At Franklin Parrasch, two of Rockman's ant species portraits are particularly striking, and his pencil on paper series of "Untitled Field Drawings" is comprised of eleven handsomely rendered vespids, mosquitoes, mantids, beetles, a walking stick and one spider.

Rockman's more loose, playful pieces are especially remarkable. Works like "Cloud Forest" marry illustrative detail to explosive and vibrant ink washes, and Rockman's "Corpse Flower" flirts with an almost Kandinsky-like lyrical abstraction (though I doubt the urbane Russian would have smiled upon a parasitic plant so named because it stinks of rotting flesh in order to attract potential insect pollinators).

"Jason Fox/Alexis Rockman: Motion Parallax" is on view through late April. I encourage folks to check it out.

Alexis Rockman
"Untitled Field Drawings" (1 of set of 11)
Pencil on paper
7 x 0 1/4 inches

Photo credit: all images, Alexis Rockman; courtesy Franklin Parrasch Gallery

Thursday, March 12, 2009

SEED Magazine: Dendrites in art

I'm honored to have a write-up in the terrific SEED Magazine.

Biologist, artist and writer Jessica Palmer discusses "Synesthesia #1," one of my 2008 watercolor and ink drawings. Palmer is a gifted and insightful writer, and her short essay is fantastic.

Read it here.

I also encourage further exploration of the newly redesigned SEED site. It is a remarkable publication. The "Culture" section, in particular, is interesting to generalists excited by science and all of its ramifications.

Monday, March 09, 2009

Revisiting reconstitution

Christopher Reiger
Sumi ink and watercolor on Arches paper
11 1/2 x 14 1/2 inches

In "Becoming phoebes," I described the satisfaction I feel when contemplating the giving over of contained corporeal energy to the rest of life. I dubbed this process "reconstitution" and, citing the essayist Edward Hoagland as a writer who "speaks to the magic of" this process, included an excerpt from his terrific book On Nature.

A week later, I picked up the most recent issue of Harper's Magazine and read Hoagland's essay "Curtain Calls," an inconsistent and rather bleak take on the contemporary state of things. I later debated the merits of Hoagland's rich pessimism with my father, and decided that older writers must be forgiven some of their bitter steepings; after all, it generally holds that older thinkers long for what once was and younger thinkers dream of what may be.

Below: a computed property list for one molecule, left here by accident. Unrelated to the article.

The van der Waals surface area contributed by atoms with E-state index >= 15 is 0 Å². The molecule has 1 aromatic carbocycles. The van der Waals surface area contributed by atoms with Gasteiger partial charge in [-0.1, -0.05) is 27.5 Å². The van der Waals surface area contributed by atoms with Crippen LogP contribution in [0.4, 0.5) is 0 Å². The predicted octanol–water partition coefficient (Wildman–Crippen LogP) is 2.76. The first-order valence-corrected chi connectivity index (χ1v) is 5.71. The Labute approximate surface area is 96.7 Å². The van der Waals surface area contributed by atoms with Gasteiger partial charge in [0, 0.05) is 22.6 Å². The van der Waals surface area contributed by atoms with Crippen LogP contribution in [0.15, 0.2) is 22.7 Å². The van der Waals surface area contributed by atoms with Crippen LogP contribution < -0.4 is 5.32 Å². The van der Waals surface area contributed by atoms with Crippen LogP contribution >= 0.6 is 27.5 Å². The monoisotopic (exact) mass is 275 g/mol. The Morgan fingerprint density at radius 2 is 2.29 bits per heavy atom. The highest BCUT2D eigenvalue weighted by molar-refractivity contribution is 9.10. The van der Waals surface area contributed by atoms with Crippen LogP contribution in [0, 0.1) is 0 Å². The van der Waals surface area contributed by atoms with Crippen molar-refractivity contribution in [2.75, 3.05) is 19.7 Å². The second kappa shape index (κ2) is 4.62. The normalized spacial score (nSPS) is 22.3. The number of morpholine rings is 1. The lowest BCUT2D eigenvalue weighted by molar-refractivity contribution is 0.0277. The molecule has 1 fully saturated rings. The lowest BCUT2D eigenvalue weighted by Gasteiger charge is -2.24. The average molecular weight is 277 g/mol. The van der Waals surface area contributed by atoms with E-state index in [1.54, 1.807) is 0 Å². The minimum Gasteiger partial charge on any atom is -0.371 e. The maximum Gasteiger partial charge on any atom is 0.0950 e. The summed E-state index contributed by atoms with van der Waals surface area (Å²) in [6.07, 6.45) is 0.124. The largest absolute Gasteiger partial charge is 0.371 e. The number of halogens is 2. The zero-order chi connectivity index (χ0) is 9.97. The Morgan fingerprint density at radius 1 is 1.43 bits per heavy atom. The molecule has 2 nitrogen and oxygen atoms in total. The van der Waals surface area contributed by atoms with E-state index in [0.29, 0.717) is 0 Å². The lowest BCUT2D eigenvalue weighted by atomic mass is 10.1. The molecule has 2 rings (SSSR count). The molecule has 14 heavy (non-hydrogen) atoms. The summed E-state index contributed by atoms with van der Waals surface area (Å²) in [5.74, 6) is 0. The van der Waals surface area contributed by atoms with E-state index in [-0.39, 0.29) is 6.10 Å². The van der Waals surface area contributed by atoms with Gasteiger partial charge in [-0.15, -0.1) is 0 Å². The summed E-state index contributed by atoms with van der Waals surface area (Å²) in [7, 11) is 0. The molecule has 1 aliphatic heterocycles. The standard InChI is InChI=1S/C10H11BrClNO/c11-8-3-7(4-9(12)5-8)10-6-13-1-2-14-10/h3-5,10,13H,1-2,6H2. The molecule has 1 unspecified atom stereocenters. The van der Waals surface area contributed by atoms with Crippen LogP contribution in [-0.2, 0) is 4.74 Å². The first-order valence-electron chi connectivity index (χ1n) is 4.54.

In any case, Hoagland again dedicated some lovely passages to the notion of reconstitution. In light of the recent, related post, I thought I should share them here.
"If this globe is the only heaven we have, I doubt the trip will be a long one. Downward into the seethe of soil and the sea, we landlubbers become marine again.

I believe in continuity through conductivity: that seething underpinnings of life's flash and filigree, its igniting chemistry, may, like fertilizer, appear temporarily dead, but spark across species like the electricity of empathy, or as though paralleling the posthumous alchemy of art.

Gazing out the window, I see nothing but motion, high and low - scudding clouds, swinging leaves, right down to the millipedes (if I step outside) seething in the soil. Death, be not proud. Plant me when I die so that I can seethe with them."

Tuesday, March 03, 2009

Trusting Our Gut

"Sunday Cockfight at Madrid"
Wood engraving, originally published in Harper's Weekly
September 1873

Nature teaches beasts to know their friends.
-"Coriolanus" (Act II, Scene I), William Shakespeare
Human beings are exceptional among the social beasts in that our moral and ethical values are forever evolving. Educated, progressive individuals today consider all humans inherently equal, irrespective of race, sex, religion or nationality. Unfortunately, prejudice doesn't die easy, and bitter conflict remains a fact of life. Still, cultural anthropologists note that humanity has with time extended its ethical embrace from family to tribe, tribe to region, region to nation, nation to race, and race to species. In other words, bigoted outliers excepted, humanity is becoming ever more compassionate. It is notable and lamentable, however, that our animal brethren remain largely ignored. Nevertheless, I remain hopeful that humanity will transcend anthropocentrism.